Ag’s success should be stirring Australia’s future business entrepreneurs – Andrew Marshall:

First he turned smashed avocado into a much-discussed metaphor for the Millennial generation’s poor money saving discipline.

Now he’s challenging what he fears is often our overly casual national attitude to business entrepreneurship and ambition.

Notably, the demographer and social commentator, Bernard Salt, believes agribusiness and agricultural initiative on the global stage are obvious areas for Australia’s business spirit to rise significantly higher. . . 


Thursday’s quiz

February 15, 2018

You’re invited to pose the questions.

Anyone who stumps everyone will win a virtual bunch of roses.


Compassionate conservatism trumps good intentions

February 15, 2018

Bernard Hickey writes of Bill English:

. . . He talked of his admiration for his father-in-law’s family ethos and hard work in raising a big family in Wellington, despite the struggles of arriving with little from Samoa in an unfamiliar city. He also talked about a quiet chat he had with a kaumatua on a marae about the problems of Māori youth, and the need for strong communities with their own resources. His point was that he admired the self-reliance and quiet conservatism of family and community life. He saw his role as helping those communities and pulling Government out of the way to let them get on with it. It wasn’t an ugly or dry form of libertarian scorched-earth politics. It was a deeply humane and thoughtful approach where Government was supposed to treat people with empathy and dignity and as individuals, rather than as just another beneficiary locked into welfare for life. His views on helping to lift people out of poverty were a precursor to his championing of the social investment approach, which he was only just starting to roll out through the Government as Labour returned to power in late October.

As he spoke about his in-laws and his wife and the dignity and self-reliance of those conservative Samoan and Māori communities, he stopped for a few moments. The tears rolled down his nose and splashed onto the lecturn. You could hear a pin drop. The audience was with him though. English’s story was utterly authentic and thoughtful and showed a depth of humility and humanity that struck a chord that night. He got a standing ovation when he finished.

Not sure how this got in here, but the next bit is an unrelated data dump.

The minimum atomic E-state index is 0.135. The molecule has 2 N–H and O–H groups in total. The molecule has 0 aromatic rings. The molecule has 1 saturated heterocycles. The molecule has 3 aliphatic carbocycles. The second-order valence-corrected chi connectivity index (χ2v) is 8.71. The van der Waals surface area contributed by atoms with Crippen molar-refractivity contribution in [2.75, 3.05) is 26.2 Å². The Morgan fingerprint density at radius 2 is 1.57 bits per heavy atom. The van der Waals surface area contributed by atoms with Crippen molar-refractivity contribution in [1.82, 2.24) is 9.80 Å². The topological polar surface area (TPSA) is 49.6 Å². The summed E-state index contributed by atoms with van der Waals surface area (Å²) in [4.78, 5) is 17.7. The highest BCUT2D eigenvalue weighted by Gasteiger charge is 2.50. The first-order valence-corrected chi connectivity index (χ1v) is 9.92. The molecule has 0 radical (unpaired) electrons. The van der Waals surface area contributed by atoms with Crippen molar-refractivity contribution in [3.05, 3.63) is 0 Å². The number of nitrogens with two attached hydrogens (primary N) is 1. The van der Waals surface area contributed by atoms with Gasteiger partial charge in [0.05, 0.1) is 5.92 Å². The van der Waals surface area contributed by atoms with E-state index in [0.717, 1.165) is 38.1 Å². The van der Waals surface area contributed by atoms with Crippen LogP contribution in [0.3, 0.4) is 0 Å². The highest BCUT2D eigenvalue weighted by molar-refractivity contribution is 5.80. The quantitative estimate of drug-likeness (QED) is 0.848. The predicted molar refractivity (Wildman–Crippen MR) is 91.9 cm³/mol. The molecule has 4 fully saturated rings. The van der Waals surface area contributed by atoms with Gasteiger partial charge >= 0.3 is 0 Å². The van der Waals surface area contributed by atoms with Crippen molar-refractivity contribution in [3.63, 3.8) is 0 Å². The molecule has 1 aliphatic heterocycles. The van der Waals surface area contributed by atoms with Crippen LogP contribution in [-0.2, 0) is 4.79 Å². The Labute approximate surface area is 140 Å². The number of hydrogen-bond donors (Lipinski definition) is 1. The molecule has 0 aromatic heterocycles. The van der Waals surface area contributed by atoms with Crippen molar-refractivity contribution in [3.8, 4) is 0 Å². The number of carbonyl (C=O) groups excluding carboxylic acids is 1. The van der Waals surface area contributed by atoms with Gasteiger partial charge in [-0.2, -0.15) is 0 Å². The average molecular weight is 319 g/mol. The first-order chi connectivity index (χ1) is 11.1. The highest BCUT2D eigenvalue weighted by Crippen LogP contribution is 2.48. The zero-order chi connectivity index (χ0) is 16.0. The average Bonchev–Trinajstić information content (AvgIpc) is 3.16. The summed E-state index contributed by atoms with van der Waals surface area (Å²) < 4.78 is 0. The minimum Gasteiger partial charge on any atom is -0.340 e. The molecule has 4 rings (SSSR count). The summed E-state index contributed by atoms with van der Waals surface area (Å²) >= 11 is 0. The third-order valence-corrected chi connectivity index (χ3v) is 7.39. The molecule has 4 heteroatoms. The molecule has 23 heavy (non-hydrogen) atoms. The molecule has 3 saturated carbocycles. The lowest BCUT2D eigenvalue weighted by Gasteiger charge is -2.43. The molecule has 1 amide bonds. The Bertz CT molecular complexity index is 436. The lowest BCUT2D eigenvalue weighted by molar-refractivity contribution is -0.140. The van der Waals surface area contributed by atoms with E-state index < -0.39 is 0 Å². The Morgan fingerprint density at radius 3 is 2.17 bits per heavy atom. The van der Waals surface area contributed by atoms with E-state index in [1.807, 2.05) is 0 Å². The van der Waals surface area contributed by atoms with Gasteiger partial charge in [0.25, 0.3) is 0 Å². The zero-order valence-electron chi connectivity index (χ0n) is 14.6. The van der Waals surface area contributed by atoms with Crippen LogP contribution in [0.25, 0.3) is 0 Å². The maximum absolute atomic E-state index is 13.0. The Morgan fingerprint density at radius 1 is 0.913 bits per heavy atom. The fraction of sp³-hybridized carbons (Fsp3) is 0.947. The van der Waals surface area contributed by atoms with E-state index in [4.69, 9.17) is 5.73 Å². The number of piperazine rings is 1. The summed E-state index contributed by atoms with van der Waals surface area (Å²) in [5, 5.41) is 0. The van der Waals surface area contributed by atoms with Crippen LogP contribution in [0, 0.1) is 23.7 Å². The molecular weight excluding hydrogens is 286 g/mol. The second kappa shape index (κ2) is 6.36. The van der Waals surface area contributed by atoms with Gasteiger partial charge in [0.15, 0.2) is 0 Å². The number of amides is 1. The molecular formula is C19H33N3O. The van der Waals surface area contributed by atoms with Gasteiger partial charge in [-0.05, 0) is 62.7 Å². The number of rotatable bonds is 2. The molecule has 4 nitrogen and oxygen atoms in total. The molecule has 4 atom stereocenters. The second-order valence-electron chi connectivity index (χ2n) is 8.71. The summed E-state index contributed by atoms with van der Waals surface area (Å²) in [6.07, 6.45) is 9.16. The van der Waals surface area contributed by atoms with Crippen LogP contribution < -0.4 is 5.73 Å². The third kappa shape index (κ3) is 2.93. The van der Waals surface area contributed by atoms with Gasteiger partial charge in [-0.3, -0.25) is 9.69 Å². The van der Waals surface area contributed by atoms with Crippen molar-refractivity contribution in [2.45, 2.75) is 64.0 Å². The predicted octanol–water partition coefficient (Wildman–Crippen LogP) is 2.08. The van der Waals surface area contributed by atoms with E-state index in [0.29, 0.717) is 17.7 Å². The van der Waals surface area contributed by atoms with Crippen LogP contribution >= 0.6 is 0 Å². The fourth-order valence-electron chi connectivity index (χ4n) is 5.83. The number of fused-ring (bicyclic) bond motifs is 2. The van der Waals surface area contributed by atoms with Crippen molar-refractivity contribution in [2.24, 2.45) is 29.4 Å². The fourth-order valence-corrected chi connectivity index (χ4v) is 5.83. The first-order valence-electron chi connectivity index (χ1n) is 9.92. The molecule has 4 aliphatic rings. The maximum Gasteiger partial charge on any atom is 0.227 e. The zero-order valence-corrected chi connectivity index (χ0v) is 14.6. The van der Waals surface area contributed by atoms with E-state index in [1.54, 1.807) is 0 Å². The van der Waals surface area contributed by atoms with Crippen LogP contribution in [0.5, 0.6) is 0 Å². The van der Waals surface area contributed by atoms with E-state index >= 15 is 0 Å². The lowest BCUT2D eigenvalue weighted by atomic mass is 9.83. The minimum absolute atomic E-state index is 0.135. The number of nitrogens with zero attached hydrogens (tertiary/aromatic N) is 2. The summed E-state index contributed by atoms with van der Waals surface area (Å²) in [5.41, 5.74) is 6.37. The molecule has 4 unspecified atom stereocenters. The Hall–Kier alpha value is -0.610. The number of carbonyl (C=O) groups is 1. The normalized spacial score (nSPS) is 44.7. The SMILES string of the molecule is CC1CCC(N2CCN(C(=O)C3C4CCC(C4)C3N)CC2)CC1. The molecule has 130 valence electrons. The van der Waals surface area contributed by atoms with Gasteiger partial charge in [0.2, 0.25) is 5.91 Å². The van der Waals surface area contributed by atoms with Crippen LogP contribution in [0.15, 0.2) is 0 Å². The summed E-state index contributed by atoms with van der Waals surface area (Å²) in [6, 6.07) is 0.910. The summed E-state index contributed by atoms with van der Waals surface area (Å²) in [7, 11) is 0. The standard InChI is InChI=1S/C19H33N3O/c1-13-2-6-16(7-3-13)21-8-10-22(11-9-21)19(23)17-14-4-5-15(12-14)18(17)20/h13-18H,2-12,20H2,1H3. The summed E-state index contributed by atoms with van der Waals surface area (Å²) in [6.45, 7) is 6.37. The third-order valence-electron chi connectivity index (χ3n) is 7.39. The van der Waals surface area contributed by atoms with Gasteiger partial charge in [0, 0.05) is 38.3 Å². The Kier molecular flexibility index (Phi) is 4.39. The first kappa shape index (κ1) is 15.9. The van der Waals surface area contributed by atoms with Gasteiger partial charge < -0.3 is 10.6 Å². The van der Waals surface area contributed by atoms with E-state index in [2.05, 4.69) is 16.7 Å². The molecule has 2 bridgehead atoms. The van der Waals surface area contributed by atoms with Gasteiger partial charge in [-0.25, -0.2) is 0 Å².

Since then I’ve listened to English give countless speeches off the cuff that connect with audiences of all types up and down the land. Some thought he was a dry policy wonk who would struggle on the campaign trail, but I was sure he would connect if he was able to make his case on his feet in debates and in interviews, rather than in scripted speeches. . . 

I have heard Bill speak like this countless times – from the heart, eloquently showing both compassion and intellect.

His essential conservativeness often shines through, particularly on macro-economic issues and in challenging the good intentions of public servants.

“Whatever the fashions, sound economics matter. They might be a bit boring, but if you stick to them that’s what works. People are always trying to find shortcuts and leapfrogs and I’ve seen most of them come to grief,” he said.

He said he had learned that the effects of the public sector on the economy and people’s lives were often under-estimated, and often negatively.

“Good intentions are not enough. They’re not even a start, because there’s been a lot of money wasted and lives wrecked on the basis of good intentions expressed through public services,” he said. . . 

His work and policies showed the importance that more spending isn’t always better.

It’s not what you spend but how that matters, quality rather than quantity.

One of Bill’s legacies is proof that well thought-out policies, based on his compassionate conservatism, backed by effective spending, make a positive difference where good intentions don’t.

 

 


Head and heart

February 15, 2018

Good leaders have strong heads and warm hearts.

National’s ABC of leadership contenders – Amy Adams, Simon Bridges and Judith Collins all have good heads.

All were lawyers, all have been successful ministers.

I have no doubt they all have warm hearts too, to succeed they must be able to show that in leadership.

Sir John Key and Bill English both did however, there is still a lingering misconception that National has a stronger head and weaker heart.

The challenge for the new leader will be to demonstrate both steel and compassion.